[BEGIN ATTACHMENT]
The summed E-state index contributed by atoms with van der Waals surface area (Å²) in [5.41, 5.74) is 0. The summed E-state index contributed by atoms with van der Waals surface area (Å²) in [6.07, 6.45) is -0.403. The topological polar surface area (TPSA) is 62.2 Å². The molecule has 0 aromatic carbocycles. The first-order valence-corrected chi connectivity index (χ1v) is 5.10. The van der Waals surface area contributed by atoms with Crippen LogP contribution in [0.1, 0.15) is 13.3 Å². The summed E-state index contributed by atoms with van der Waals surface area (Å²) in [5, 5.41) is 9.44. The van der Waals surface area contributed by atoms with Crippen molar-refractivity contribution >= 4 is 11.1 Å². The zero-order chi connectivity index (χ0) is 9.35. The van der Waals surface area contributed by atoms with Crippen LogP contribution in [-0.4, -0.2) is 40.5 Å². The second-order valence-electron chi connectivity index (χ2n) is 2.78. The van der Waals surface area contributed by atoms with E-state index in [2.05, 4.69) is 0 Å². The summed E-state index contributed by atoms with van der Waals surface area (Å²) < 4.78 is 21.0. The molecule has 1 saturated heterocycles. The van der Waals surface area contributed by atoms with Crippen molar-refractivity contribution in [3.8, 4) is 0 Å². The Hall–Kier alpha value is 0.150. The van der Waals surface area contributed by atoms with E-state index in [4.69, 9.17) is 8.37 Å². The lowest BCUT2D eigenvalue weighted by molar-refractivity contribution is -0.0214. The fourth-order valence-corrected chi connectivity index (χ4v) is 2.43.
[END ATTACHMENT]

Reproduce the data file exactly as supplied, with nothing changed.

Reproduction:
The summed E-state index contributed by atoms with van der Waals surface area (Å²) in [5.41, 5.74) is 0. The summed E-state index contributed by atoms with van der Waals surface area (Å²) in [6.07, 6.45) is -0.403. The topological polar surface area (TPSA) is 62.2 Å². The molecule has 0 aromatic carbocycles. The first-order valence-corrected chi connectivity index (χ1v) is 5.10. The van der Waals surface area contributed by atoms with Crippen LogP contribution in [0.1, 0.15) is 13.3 Å². The summed E-state index contributed by atoms with van der Waals surface area (Å²) in [5, 5.41) is 9.44. The van der Waals surface area contributed by atoms with Crippen molar-refractivity contribution >= 4 is 11.1 Å². The zero-order chi connectivity index (χ0) is 9.35. The van der Waals surface area contributed by atoms with Crippen LogP contribution in [-0.4, -0.2) is 40.5 Å². The second-order valence-electron chi connectivity index (χ2n) is 2.78. The van der Waals surface area contributed by atoms with E-state index in [2.05, 4.69) is 0 Å². The summed E-state index contributed by atoms with van der Waals surface area (Å²) < 4.78 is 21.0. The molecule has 1 saturated heterocycles. The van der Waals surface area contributed by atoms with Crippen molar-refractivity contribution in [3.8, 4) is 0 Å². The Hall–Kier alpha value is 0.150. The van der Waals surface area contributed by atoms with E-state index in [4.69, 9.17) is 8.37 Å². The lowest BCUT2D eigenvalue weighted by molar-refractivity contribution is -0.0214. The fourth-order valence-corrected chi connectivity index (χ4v) is 2.43.